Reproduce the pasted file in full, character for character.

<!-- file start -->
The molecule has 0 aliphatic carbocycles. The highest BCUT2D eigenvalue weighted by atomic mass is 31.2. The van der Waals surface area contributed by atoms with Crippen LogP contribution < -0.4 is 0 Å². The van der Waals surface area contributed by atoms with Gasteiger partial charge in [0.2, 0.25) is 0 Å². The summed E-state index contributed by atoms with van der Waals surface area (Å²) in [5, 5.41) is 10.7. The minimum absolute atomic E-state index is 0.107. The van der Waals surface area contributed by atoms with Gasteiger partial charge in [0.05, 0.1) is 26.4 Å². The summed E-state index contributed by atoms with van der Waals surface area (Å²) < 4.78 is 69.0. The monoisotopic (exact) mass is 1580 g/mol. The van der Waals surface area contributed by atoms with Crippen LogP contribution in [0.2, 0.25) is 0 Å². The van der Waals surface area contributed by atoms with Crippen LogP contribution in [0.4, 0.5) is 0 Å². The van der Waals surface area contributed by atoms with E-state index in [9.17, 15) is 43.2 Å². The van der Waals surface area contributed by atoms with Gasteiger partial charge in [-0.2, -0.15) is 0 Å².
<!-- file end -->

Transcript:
The molecule has 0 aliphatic carbocycles. The highest BCUT2D eigenvalue weighted by atomic mass is 31.2. The van der Waals surface area contributed by atoms with Crippen LogP contribution < -0.4 is 0 Å². The van der Waals surface area contributed by atoms with Gasteiger partial charge in [0.2, 0.25) is 0 Å². The summed E-state index contributed by atoms with van der Waals surface area (Å²) in [5, 5.41) is 10.7. The minimum absolute atomic E-state index is 0.107. The van der Waals surface area contributed by atoms with Gasteiger partial charge in [0.05, 0.1) is 26.4 Å². The summed E-state index contributed by atoms with van der Waals surface area (Å²) < 4.78 is 69.0. The monoisotopic (exact) mass is 1580 g/mol. The van der Waals surface area contributed by atoms with Crippen LogP contribution in [0.2, 0.25) is 0 Å². The van der Waals surface area contributed by atoms with Crippen LogP contribution in [0.4, 0.5) is 0 Å². The van der Waals surface area contributed by atoms with E-state index in [9.17, 15) is 43.2 Å². The van der Waals surface area contributed by atoms with Gasteiger partial charge in [-0.2, -0.15) is 0 Å².